Villa Park settles development truck traffic issues for promises and $25K
By Tina Richards
The City of Villa Park’s concerns regarding heavy truck traffic using its streets during construction of the proposed development on the Sully-Miller site were assuaged by mitigation measures and $25,000 offered by developer Milan Capital.
In a letter to the City of Orange, July 2, Villa Park Mayor Vince Rossini wrote that if the negotiated conditions were met, “Villa Park is supportive of moving forward with The Trails at Santiago Creek project.”
When the project’s original Draft Environmental Impact Report (DEIR) and its revised DEIR were released for public review, Villa Park submitted an eight-page comment letter detailing its objections to 100,000 truck trips traversing Villa Park Road en route to the 55 Freeway, and the attendant noise, dust, fumes and congestion the traffic would inflict on residences and nearby VP Elementary School. The letter noted that although 50 percent of the 275,400 estimated truck trips hauling 1.37 million cubic yards of dirt over a 1.5-year period would use Villa Park Road, the DEIR did not analyze the traffic, air quality, fire, flood or hazardous materials impacts on Villa Park streets and residents.
Let’s make a deal
Villa Park’s letter to Orange came none too soon. Milan was required to submit its responses to comments on the revised DEIR by July 5, 10 days prior to its scheduled planning commission hearing. Villa Park was likely the last box the developer needed to check; it released its responses July 3.
The letter and the negotiated conditions were approved by the Villa Park City Council in a closed session meeting. Bob Collacott was the only councilman to vote “no.” “This project will have a large impact on the city,” he said. “This should have been addressed in a public hearing, not behind closed doors.”
The deal Villa Park officials made with Milan's consultant does little to mitigate the traffic, air quality or noise issues the city cited in its DEIR comment letter. Under one condition, “a targeted average of 75 percent” of truck traffic “relating to hauling and soil remediation” will be prohibited from using Santiago Canyon/Villa Park Road. There is a 10 percent variance built into the 75 percent. The developer “will assist in monitoring usage” by providing a log of actual truck traffic every three months.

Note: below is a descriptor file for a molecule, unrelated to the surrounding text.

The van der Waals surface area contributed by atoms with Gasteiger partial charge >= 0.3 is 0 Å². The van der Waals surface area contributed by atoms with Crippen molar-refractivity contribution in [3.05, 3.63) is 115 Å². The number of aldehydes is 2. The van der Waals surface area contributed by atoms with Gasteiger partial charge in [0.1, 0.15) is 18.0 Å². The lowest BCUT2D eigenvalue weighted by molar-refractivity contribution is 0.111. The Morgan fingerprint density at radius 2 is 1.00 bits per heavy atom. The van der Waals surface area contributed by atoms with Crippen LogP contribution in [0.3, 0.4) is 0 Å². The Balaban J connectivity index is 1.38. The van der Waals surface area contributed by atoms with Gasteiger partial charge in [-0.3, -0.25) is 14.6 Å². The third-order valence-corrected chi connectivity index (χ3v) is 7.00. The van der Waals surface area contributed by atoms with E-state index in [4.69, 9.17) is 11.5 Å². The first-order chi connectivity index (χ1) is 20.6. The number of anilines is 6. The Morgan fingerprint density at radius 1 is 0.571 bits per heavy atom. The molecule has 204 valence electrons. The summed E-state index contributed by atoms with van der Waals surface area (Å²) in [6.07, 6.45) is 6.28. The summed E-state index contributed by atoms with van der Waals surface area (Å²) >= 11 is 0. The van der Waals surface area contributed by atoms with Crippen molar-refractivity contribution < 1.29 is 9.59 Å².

Down for the count
If the city suspects the 75 percent promise is not being honored, it won’t know for sure until it sees the quarterly log. And if the promise is not upheld, there are no defined consequences.
The city fully expects that the convoy of heavy trucks will damage Villa Park Road. Milan has agreed to “cooperate” with the city regarding construction-related wear and tear. What either party means by “cooperate” is not defined.
The condition does not stipulate that Milan will pay for any road repairs, fill in potholes itself, reimburse the city or even return phone calls.
Milan will be required to keep all haul routes and adjacent streets clean and free from debris “as directed by the city engineer.” How soon? How often? And, again, no consequences if the developer fails to comply. Private residences that back up to Villa Park Road will have to contend with dust, dirt and gravel on their own.
The developer has agreed to provide a crossing guard at Villa Park Road and Center Street during construction periods throughout the school year. The city estimates that to be an $18,000 value. Once the grading permit for the project is issued, Milan will contribute $25,000 to help recondition the city’s greenbelt.
Deal residents in
The developer’s immediate goal is to get the property rezoned to accommodate housing. Once the Orange City Council approves it, Milan has 10 years to finish the project. It has offered no development schedule and grading may be years out. As will be that $25,000.
At the July 23 Villa Park City Council meeting, Councilman Collacott recommended that a public hearing on the topic be agendized for the August session. He noted that in addition to truck traffic, the project introduces congestion, public safety and road damage impacts, and that residents may experience excessive noise and loss of property values over the life of the development project. He also pointed out that motorists will drive through residential neighborhoods to avoid Villa Park Road. “The impacts on our city may be the most significant that we have ever experienced,” he said.
Collacott stressed that residents should have the opportunity to understand and provide input on the city’s position on the development projects, as well as the proposed conditions of approval. “Such a hearing,” he said, “is consistent with our policy of transparency in council decision-making. I am inviting all council members to join with me as cosponsors in placing this hearing on the August agenda.”